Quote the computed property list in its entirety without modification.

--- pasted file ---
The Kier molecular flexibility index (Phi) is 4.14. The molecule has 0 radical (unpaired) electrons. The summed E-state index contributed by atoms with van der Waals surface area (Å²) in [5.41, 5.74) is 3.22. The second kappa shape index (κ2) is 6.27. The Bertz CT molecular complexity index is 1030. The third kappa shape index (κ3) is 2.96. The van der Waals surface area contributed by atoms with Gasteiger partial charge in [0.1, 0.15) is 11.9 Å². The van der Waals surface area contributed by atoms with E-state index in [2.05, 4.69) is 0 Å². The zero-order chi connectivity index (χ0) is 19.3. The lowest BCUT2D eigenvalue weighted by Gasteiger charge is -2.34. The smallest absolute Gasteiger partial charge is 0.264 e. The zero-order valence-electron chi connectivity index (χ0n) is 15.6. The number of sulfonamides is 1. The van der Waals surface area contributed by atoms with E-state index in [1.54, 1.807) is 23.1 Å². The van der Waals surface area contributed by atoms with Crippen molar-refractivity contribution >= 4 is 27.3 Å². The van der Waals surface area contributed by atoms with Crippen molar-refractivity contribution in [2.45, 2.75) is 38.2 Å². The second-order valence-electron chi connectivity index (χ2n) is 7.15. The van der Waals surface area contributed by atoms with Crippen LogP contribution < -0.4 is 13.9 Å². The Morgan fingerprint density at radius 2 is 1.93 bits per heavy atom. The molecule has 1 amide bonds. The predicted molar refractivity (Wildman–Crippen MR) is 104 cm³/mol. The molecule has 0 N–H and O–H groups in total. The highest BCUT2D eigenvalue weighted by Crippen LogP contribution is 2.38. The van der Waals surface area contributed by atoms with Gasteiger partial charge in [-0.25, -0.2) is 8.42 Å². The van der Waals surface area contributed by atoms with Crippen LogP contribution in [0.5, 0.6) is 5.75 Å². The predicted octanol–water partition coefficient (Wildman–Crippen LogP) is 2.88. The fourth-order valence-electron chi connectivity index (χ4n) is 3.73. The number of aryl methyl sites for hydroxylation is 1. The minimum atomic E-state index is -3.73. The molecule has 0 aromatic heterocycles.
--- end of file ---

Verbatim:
The Kier molecular flexibility index (Phi) is 4.14. The molecule has 0 radical (unpaired) electrons. The summed E-state index contributed by atoms with van der Waals surface area (Å²) in [5.41, 5.74) is 3.22. The second kappa shape index (κ2) is 6.27. The Bertz CT molecular complexity index is 1030. The third kappa shape index (κ3) is 2.96. The van der Waals surface area contributed by atoms with Gasteiger partial charge in [0.1, 0.15) is 11.9 Å². The van der Waals surface area contributed by atoms with E-state index in [2.05, 4.69) is 0 Å². The zero-order chi connectivity index (χ0) is 19.3. The lowest BCUT2D eigenvalue weighted by Gasteiger charge is -2.34. The smallest absolute Gasteiger partial charge is 0.264 e. The zero-order valence-electron chi connectivity index (χ0n) is 15.6. The number of sulfonamides is 1. The van der Waals surface area contributed by atoms with E-state index in [1.54, 1.807) is 23.1 Å². The van der Waals surface area contributed by atoms with Crippen molar-refractivity contribution >= 4 is 27.3 Å². The van der Waals surface area contributed by atoms with Crippen molar-refractivity contribution in [2.45, 2.75) is 38.2 Å². The second-order valence-electron chi connectivity index (χ2n) is 7.15. The van der Waals surface area contributed by atoms with Crippen LogP contribution < -0.4 is 13.9 Å². The Morgan fingerprint density at radius 2 is 1.93 bits per heavy atom. The molecule has 1 amide bonds. The predicted molar refractivity (Wildman–Crippen MR) is 104 cm³/mol. The molecule has 0 N–H and O–H groups in total. The highest BCUT2D eigenvalue weighted by Crippen LogP contribution is 2.38. The van der Waals surface area contributed by atoms with Gasteiger partial charge in [-0.25, -0.2) is 8.42 Å². The van der Waals surface area contributed by atoms with Crippen LogP contribution in [0.5, 0.6) is 5.75 Å². The predicted octanol–water partition coefficient (Wildman–Crippen LogP) is 2.88. The fourth-order valence-electron chi connectivity index (χ4n) is 3.73. The number of aryl methyl sites for hydroxylation is 1. The minimum atomic E-state index is -3.73. The molecule has 0 aromatic heterocycles.